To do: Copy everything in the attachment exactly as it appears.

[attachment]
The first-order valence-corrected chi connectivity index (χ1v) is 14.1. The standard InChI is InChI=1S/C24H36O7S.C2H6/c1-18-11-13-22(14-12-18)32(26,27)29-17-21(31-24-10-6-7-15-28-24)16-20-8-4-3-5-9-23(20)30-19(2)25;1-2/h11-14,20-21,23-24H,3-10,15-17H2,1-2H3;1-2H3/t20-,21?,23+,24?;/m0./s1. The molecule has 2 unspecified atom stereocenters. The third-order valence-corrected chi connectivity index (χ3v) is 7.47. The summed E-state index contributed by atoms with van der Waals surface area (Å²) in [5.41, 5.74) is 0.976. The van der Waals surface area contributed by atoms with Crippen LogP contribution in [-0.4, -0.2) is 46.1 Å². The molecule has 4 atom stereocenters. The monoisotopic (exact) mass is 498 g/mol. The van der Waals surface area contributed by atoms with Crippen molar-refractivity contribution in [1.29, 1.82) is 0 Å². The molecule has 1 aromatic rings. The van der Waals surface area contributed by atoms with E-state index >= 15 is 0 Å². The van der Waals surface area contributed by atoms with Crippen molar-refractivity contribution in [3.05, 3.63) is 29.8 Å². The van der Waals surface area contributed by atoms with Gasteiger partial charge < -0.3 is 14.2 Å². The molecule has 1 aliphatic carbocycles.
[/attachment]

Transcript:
The first-order valence-corrected chi connectivity index (χ1v) is 14.1. The standard InChI is InChI=1S/C24H36O7S.C2H6/c1-18-11-13-22(14-12-18)32(26,27)29-17-21(31-24-10-6-7-15-28-24)16-20-8-4-3-5-9-23(20)30-19(2)25;1-2/h11-14,20-21,23-24H,3-10,15-17H2,1-2H3;1-2H3/t20-,21?,23+,24?;/m0./s1. The molecule has 2 unspecified atom stereocenters. The third-order valence-corrected chi connectivity index (χ3v) is 7.47. The summed E-state index contributed by atoms with van der Waals surface area (Å²) in [5.41, 5.74) is 0.976. The van der Waals surface area contributed by atoms with Crippen LogP contribution in [-0.4, -0.2) is 46.1 Å². The molecule has 4 atom stereocenters. The monoisotopic (exact) mass is 498 g/mol. The van der Waals surface area contributed by atoms with Crippen molar-refractivity contribution in [1.29, 1.82) is 0 Å². The molecule has 1 aromatic rings. The van der Waals surface area contributed by atoms with E-state index >= 15 is 0 Å². The van der Waals surface area contributed by atoms with Crippen molar-refractivity contribution in [3.05, 3.63) is 29.8 Å². The van der Waals surface area contributed by atoms with Gasteiger partial charge < -0.3 is 14.2 Å². The molecule has 1 aliphatic carbocycles.